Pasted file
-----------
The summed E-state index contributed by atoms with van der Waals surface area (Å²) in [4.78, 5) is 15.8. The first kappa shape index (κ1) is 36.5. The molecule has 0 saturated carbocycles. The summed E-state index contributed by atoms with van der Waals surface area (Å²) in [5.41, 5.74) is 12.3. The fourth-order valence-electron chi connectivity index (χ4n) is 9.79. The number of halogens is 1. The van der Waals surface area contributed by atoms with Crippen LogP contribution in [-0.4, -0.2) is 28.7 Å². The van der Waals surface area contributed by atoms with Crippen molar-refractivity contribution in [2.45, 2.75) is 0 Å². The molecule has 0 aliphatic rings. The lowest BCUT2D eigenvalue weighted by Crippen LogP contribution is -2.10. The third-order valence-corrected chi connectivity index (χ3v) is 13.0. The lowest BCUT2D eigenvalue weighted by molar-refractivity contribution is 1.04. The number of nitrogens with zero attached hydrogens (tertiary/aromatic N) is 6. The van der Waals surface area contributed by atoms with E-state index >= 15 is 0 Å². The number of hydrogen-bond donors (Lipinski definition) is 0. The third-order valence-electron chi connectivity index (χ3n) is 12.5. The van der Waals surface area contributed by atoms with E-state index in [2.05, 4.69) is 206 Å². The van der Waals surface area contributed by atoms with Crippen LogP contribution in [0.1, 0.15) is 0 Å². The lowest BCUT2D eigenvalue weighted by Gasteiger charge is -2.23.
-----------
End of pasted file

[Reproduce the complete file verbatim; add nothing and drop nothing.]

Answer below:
The summed E-state index contributed by atoms with van der Waals surface area (Å²) in [4.78, 5) is 15.8. The first kappa shape index (κ1) is 36.5. The molecule has 0 saturated carbocycles. The summed E-state index contributed by atoms with van der Waals surface area (Å²) in [5.41, 5.74) is 12.3. The fourth-order valence-electron chi connectivity index (χ4n) is 9.79. The number of halogens is 1. The van der Waals surface area contributed by atoms with Crippen LogP contribution in [-0.4, -0.2) is 28.7 Å². The van der Waals surface area contributed by atoms with Crippen molar-refractivity contribution in [2.45, 2.75) is 0 Å². The molecule has 0 aliphatic rings. The lowest BCUT2D eigenvalue weighted by Crippen LogP contribution is -2.10. The third-order valence-corrected chi connectivity index (χ3v) is 13.0. The lowest BCUT2D eigenvalue weighted by molar-refractivity contribution is 1.04. The number of nitrogens with zero attached hydrogens (tertiary/aromatic N) is 6. The van der Waals surface area contributed by atoms with E-state index >= 15 is 0 Å². The number of hydrogen-bond donors (Lipinski definition) is 0. The third-order valence-electron chi connectivity index (χ3n) is 12.5. The van der Waals surface area contributed by atoms with E-state index in [2.05, 4.69) is 206 Å². The van der Waals surface area contributed by atoms with Crippen LogP contribution in [0.1, 0.15) is 0 Å². The lowest BCUT2D eigenvalue weighted by Gasteiger charge is -2.23.